An autumn fruit salad that balances paper-thin slices of pears, apples and Fuyu persimmons with tart cranberries and pomegranate arils, all juicy and bright, makes a nice deviation from the heavy, sweet treats of the holiday season.
The salad is still sweet, and still festive, but it provides that lightened up note that is often missing this time a year when tables are filled with heavy winter vegetables like squash, potatoes and beets, roasts and sweets. I love the look of the fruit, layered one a slice against the next on a platter, but you can chop the fruit, too, if you like.
Lastly, I like to serve this salad (and others like this Roasted Beet Salad and this one with kale and butternut squash) with a kombucha vinaigrette where its sour-sweet notes and blend beautifully with ginger and maple syrup.
|Late Autumn Fruit Salad with Gingered Kombucha Maple Vinaigrette|| |
- 2 pears
- 2 apples
- 1 Fuyu persimmon
- ¾ cup fresh cranberries
- 1 cup pomegranate arils
- ¼ cup plain kombucha (click here to brew your own)
- 2 tablespoons maple syrup (Find organic maple syrup here.)
- 1 teaspoon finely grated fresh ginger
- 2 tablespoons walnut oil (Find it here).
- Mandoline (like this one)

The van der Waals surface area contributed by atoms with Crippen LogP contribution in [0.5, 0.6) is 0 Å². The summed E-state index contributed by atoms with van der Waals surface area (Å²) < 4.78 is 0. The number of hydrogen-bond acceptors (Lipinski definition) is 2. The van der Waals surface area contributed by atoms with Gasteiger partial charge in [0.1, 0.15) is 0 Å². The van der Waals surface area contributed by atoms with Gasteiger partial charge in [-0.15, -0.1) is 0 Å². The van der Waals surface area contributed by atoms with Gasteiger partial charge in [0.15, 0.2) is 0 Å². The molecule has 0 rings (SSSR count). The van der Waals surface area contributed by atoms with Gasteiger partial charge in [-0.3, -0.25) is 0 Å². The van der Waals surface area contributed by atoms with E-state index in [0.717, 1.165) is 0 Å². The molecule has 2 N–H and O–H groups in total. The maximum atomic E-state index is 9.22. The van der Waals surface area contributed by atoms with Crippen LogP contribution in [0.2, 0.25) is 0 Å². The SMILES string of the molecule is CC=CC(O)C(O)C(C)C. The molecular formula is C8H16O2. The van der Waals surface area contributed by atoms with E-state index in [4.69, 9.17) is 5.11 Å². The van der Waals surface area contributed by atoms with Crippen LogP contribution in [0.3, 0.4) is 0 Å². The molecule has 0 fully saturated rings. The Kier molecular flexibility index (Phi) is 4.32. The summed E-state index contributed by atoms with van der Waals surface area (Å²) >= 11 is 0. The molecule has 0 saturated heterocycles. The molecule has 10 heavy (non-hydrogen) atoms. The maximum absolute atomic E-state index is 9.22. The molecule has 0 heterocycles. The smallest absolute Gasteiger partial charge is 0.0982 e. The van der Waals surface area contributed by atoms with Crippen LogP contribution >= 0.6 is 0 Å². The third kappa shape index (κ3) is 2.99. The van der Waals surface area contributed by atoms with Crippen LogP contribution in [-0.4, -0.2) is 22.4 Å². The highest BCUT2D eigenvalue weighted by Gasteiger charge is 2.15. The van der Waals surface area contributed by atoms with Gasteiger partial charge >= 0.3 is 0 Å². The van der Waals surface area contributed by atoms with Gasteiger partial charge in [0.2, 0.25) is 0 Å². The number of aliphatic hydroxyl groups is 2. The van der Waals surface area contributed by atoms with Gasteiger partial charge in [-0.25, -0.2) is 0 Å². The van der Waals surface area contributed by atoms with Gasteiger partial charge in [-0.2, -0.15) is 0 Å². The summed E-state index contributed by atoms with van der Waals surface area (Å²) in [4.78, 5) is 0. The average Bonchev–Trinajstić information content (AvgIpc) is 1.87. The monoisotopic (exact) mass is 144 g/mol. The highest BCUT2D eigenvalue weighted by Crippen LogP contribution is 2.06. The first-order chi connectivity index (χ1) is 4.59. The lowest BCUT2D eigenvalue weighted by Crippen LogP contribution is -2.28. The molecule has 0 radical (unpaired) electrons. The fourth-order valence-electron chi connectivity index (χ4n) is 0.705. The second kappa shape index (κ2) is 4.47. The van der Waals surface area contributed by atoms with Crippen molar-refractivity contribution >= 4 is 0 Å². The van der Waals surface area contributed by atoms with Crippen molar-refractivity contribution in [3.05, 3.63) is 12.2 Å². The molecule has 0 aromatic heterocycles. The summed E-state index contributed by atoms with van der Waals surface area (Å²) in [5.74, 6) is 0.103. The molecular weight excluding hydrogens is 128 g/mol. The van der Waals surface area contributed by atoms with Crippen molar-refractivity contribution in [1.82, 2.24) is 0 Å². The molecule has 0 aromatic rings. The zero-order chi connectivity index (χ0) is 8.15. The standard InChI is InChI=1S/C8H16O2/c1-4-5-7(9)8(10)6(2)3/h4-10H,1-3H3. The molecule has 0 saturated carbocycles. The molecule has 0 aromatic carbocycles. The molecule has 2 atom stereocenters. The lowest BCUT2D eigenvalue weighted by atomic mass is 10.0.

- Core the apples and pears. Then slice the pears, apples and persimmon no thicker than ⅛ inch. A mandoline (like this one) makes slicing fruit evenly and thinly easy.
- Layer the pears, apples and persimmons on a serving dish, and scatter the pomegranate arils and cranberries over them.
- Whisk the kombucha, maple syrup, ginger and walnut oil together, then drizzle the vinaigrette over the fruit, and serve immediately.
Persimmons are tricky. Make sure to use the squat Fuyu persimmon as opposed to the tear-drop shaped Hachiya. Fuyus are sweet at all stages of ripeness, whereas Hachiyas are astringent and inedible until completely and fully soft.
You can also chop the apples, pears and persimmons instead of slicing them thinly.
Kombucha is a delicate, sour fermented tea that makes a perfect replacement for apple cider vinegar, only less assertive. (So if you don’t have kombucha, use cider vinegar as a substitute in this recipe.)
Kombucha is also particularly rich in beneficial microorganisms that help to support gut health, immunity and systemic wellness. Even more, it’s particularly rich in antioxidants and has a good amount of B vitamins.